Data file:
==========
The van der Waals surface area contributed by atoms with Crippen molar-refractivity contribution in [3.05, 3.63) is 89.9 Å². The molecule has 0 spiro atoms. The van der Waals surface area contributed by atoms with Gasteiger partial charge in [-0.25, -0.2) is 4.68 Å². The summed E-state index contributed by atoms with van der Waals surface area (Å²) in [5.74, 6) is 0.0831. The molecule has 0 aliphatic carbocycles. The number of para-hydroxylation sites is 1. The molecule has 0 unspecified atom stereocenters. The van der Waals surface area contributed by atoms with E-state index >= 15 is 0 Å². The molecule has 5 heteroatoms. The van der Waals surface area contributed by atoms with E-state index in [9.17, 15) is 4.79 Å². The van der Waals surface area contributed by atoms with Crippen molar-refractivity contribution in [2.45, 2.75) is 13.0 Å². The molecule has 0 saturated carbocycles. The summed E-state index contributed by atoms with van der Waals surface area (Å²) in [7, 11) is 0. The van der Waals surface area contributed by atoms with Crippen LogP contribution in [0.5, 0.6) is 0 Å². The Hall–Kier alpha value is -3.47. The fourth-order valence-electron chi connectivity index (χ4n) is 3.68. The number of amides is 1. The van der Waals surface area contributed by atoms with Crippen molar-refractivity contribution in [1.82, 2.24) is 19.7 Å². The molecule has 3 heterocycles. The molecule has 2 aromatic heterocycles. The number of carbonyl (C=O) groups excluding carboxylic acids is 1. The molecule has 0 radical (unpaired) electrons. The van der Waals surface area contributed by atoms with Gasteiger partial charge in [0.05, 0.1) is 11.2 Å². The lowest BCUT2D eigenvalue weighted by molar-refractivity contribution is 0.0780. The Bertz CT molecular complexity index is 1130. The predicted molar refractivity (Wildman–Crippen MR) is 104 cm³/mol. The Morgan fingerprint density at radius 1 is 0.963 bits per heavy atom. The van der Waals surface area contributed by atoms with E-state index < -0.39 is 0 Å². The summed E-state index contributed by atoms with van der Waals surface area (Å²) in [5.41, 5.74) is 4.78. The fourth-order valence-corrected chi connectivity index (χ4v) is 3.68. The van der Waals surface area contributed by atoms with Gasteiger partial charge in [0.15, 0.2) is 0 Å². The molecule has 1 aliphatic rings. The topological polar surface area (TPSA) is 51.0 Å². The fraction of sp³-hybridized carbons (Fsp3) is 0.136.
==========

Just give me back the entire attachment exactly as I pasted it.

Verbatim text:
The van der Waals surface area contributed by atoms with Crippen molar-refractivity contribution in [3.05, 3.63) is 89.9 Å². The molecule has 0 spiro atoms. The van der Waals surface area contributed by atoms with Gasteiger partial charge in [-0.25, -0.2) is 4.68 Å². The summed E-state index contributed by atoms with van der Waals surface area (Å²) in [5.74, 6) is 0.0831. The molecule has 0 aliphatic carbocycles. The number of para-hydroxylation sites is 1. The molecule has 0 unspecified atom stereocenters. The van der Waals surface area contributed by atoms with E-state index >= 15 is 0 Å². The molecule has 5 heteroatoms. The van der Waals surface area contributed by atoms with E-state index in [9.17, 15) is 4.79 Å². The van der Waals surface area contributed by atoms with Crippen molar-refractivity contribution in [2.45, 2.75) is 13.0 Å². The molecule has 0 saturated carbocycles. The summed E-state index contributed by atoms with van der Waals surface area (Å²) in [7, 11) is 0. The van der Waals surface area contributed by atoms with Crippen LogP contribution in [0.5, 0.6) is 0 Å². The Hall–Kier alpha value is -3.47. The fourth-order valence-electron chi connectivity index (χ4n) is 3.68. The number of amides is 1. The van der Waals surface area contributed by atoms with Crippen molar-refractivity contribution in [1.82, 2.24) is 19.7 Å². The molecule has 3 heterocycles. The molecule has 2 aromatic heterocycles. The number of carbonyl (C=O) groups excluding carboxylic acids is 1. The molecule has 0 radical (unpaired) electrons. The van der Waals surface area contributed by atoms with Gasteiger partial charge in [0.05, 0.1) is 11.2 Å². The lowest BCUT2D eigenvalue weighted by molar-refractivity contribution is 0.0780. The Bertz CT molecular complexity index is 1130. The predicted molar refractivity (Wildman–Crippen MR) is 104 cm³/mol. The Morgan fingerprint density at radius 1 is 0.963 bits per heavy atom. The van der Waals surface area contributed by atoms with E-state index < -0.39 is 0 Å². The summed E-state index contributed by atoms with van der Waals surface area (Å²) in [5.41, 5.74) is 4.78. The fourth-order valence-corrected chi connectivity index (χ4v) is 3.68. The van der Waals surface area contributed by atoms with Gasteiger partial charge in [0.15, 0.2) is 0 Å². The molecule has 1 aliphatic rings. The topological polar surface area (TPSA) is 51.0 Å². The fraction of sp³-hybridized carbons (Fsp3) is 0.136.